JD> It’s a really important question and a really difficult one to answer. I think one of the huge challenges is that the problem probably isn’t just in our industry but a fundamental flaw embedded deep in our society.
Personally I think our education system has a lot to answer for as well as the industry itself. How do parents and teachers, siblings and peers influence these things? What is clear is that the filmmaking industry needs to do everything in its power to help support and nurture the female voice.
As Kate Stanners put it, a film is often the voice of a director, an individual’s way of seeing the world. If we are missing such a vast input from women there is something extremely wrong and very upsetting in our lack of female directors. Not to mention the lack of diversity and people without the financial support of their parents finding it hard to break into the industry. One of the themes of the film is about raising the question of how society imprints ideals about gender on us from birth. Some of these things are impossible to see – at one point Hollie and I discussed the idea that baby boys can be held differently than girls, and it’s very hard for anyone to say how all of these help define how we behave in later life. But you can guarantee all of them have a huge accumulative effect.
LBB> There are initiatives like Free The Bid - what are your thoughts on this?
JD> I think it’s a great start. I think it really helps raise awareness and hopefully helps us to create more films with a female voice. I hope we can also find more ways to discover the root of these problems and do more to bring about change.
LBB> It seemed like diversity was a really big talking point at Cannes this year - it has been for many years, but something seemed different - perhaps more solid - this year. Would you agree with that?
JD> I didn’t attend a great deal at Cannes but it is great to hear that diversity was high on the agenda. In advertising, the desire to bring about change, to do and say something positive is emerging at a rapid rate.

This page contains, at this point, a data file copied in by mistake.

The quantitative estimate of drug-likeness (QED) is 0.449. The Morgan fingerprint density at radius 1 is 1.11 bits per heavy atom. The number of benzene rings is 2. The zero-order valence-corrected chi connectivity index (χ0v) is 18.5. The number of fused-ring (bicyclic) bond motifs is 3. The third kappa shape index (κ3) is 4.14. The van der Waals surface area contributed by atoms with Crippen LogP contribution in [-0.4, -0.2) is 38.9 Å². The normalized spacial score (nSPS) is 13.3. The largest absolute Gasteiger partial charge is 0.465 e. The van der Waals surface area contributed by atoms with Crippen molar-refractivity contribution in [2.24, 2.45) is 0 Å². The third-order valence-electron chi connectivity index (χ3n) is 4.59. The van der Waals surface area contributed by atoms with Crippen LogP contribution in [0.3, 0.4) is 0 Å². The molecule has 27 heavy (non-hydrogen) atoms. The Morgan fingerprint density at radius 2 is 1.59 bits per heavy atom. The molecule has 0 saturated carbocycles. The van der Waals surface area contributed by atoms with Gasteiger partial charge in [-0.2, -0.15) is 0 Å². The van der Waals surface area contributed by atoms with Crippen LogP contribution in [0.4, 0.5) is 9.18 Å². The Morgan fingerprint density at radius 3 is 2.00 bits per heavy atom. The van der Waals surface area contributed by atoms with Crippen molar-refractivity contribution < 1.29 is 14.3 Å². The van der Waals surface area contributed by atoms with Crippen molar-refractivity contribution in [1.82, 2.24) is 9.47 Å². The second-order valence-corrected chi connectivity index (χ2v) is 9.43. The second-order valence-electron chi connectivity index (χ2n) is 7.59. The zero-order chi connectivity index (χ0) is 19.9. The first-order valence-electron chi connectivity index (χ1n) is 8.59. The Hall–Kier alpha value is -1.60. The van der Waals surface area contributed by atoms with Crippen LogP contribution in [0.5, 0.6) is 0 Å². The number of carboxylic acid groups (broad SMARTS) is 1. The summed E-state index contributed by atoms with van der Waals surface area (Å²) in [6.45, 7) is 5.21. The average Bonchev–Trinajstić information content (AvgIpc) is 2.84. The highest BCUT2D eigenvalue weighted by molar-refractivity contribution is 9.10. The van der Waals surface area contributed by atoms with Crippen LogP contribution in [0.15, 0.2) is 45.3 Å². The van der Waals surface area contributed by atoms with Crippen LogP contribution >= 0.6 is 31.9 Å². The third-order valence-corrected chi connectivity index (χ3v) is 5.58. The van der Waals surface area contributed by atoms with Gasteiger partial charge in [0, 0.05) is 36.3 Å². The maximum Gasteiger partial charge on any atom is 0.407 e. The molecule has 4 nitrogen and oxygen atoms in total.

Brands have and always will want to sell things, but there are many ways to do that. We still see many examples of gender stereotyping and body shaming, all sorts of techniques that have a negative effect on society, but we are also seeing this huge shift towards companies wanting to bring about positive change in order to strengthen their brand. Whatever way you look at it that can’t be a bad thing, depending on what you are selling I suppose. But it is certainly better than what has come before.
LBB> Any parting thoughts?
JD> There are a ton of people who helped make this film - if I try and list them all you probably won’t print it, but I am extremely thankful to all those people that helped make it. I do have to mention Jon Clarke and the guys at Factory because the sound is such a huge part of this piece. Everything you hear other than Hollie’s voice comes from Jon; he even let me come to his house so we could work on stuff with the synths that he has in his home studio. I almost gave him a nervous breakdown that day and his lovely wife brought tea and biscuits.